Cathedral Extravaganza Opens Season

Entering the white-walled and ceilinged sanctuary decorated throughout with red poinsettia, was only the first uplifting experience of Christmas at the Cathedral at the Noon preview on Saturday, December 3, 2016: Cathedral of the Immaculate Conception, Congress Street at Franklin Street, Portland, ME. Overtones are known for enhancing or forgiving from resonant cathedral recesses. They were obviously the defining ingredient of the ChoralArt presentation. This was the first time I had attended one of the 29-year-old Christmas at the Cathedral presentations and it was unforgettable. There was nothing to forgive in this well-built program. The voices were masterfully blended by Robert Russell whose choral ensembles are known to excel. If I could have changed anything, I would have omitted the superfluous next to last number that would have kept the program to just under two hours. And I would have given showcase opportunity to a guest boy soprano to play Amahl and no more than a thirty- something singer to play his mother. Andrea Graichen's outstanding voice demands another role that is not age- specific. Graichen's performance was superb, nevertheless. I kept waiting for her to sing "All That Gold...I wonder what rich people do with their gold" from Amahl and the Night Visitors, It is one of the best seasonal fundraisers as long as there are a few of the one per cent in the audience who feel guilty upon experiencing the poverty of Amahl and his Mother. The soprano who sang Amahl sounded like a woman and therefore by no means created the character of the boy. She was also simply miscast as her performance was exemplary. In addition to my having seen the television premiere of the Gian Carlo Menotti opera, the experience of seeing "Amahl and the Night Visitors" by Opera North in the chancel setting of a small Vermont church was much better. An intimate setting without overwhelming overtones seemed preferable. A nice touch toward the end of the two hour program was community singing of the first and last stanzas of two favorite Christmas carols. It made us able to feel a part of the musical experience as we responded emotionally to the dynamics of choral interpretation of the intervening stanzas while waiting to join in. As chance would have it, I sat almost directly in front of Travis Ramsey, the composer of the world premiere work commissioned by ChoralArt to celebrate the 45th anniversary of what began as the Choral Art Society. On first hearing, the work as a whole was impressive. My nonagenarian hearing missed the words that others discerned. I should have tried to follow them from the program. However, my understanding upon reading them in advance was that they inspired the music, not that they were set to music. Not relating directly to them, the music seemed heavy for the interpretation of a children's story. Yet that comment would not apply to the first part of the opus that was based upon Psalm 139. The composer received a standing ovation. His website:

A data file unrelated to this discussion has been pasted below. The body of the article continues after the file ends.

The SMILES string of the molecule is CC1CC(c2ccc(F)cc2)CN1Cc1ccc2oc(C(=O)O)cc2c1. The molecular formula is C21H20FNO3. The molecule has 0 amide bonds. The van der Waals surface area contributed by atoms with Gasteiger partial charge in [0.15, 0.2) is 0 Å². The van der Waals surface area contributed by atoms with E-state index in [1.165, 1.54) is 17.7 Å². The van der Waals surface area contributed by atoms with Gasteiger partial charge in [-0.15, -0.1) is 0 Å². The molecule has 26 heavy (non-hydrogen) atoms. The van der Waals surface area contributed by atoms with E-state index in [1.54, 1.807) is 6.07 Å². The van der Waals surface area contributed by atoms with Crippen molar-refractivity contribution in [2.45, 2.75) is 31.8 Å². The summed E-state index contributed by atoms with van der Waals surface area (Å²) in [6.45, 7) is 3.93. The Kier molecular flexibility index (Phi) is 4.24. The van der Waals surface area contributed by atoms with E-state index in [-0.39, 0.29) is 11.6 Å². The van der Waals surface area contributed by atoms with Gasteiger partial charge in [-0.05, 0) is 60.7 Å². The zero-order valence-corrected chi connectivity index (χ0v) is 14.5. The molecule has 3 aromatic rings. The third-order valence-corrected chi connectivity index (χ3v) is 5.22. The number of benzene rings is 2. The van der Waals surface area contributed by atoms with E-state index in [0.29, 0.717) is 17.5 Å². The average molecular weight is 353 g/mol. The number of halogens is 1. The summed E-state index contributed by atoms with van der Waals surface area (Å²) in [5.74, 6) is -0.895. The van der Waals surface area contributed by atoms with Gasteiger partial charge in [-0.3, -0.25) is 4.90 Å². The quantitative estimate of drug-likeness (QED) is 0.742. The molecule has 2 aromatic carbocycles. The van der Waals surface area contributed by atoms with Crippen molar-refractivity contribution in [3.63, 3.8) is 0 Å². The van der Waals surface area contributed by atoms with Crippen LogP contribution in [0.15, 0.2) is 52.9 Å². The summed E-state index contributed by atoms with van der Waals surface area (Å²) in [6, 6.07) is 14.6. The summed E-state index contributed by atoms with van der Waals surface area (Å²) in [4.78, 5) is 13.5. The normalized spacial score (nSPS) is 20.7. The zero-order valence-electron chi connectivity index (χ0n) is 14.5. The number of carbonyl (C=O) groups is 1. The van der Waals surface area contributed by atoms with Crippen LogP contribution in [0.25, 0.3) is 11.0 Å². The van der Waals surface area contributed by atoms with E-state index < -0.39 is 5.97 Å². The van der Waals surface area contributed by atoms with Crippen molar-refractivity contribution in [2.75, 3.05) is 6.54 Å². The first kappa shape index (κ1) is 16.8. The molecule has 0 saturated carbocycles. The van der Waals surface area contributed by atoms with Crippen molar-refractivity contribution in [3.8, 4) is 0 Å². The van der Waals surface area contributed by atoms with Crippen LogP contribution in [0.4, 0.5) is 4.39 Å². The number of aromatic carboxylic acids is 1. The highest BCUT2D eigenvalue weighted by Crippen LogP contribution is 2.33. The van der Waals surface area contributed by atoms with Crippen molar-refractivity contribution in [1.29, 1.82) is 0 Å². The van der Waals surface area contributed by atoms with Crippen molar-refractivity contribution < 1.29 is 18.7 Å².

Mary Elizabeth Nordstrom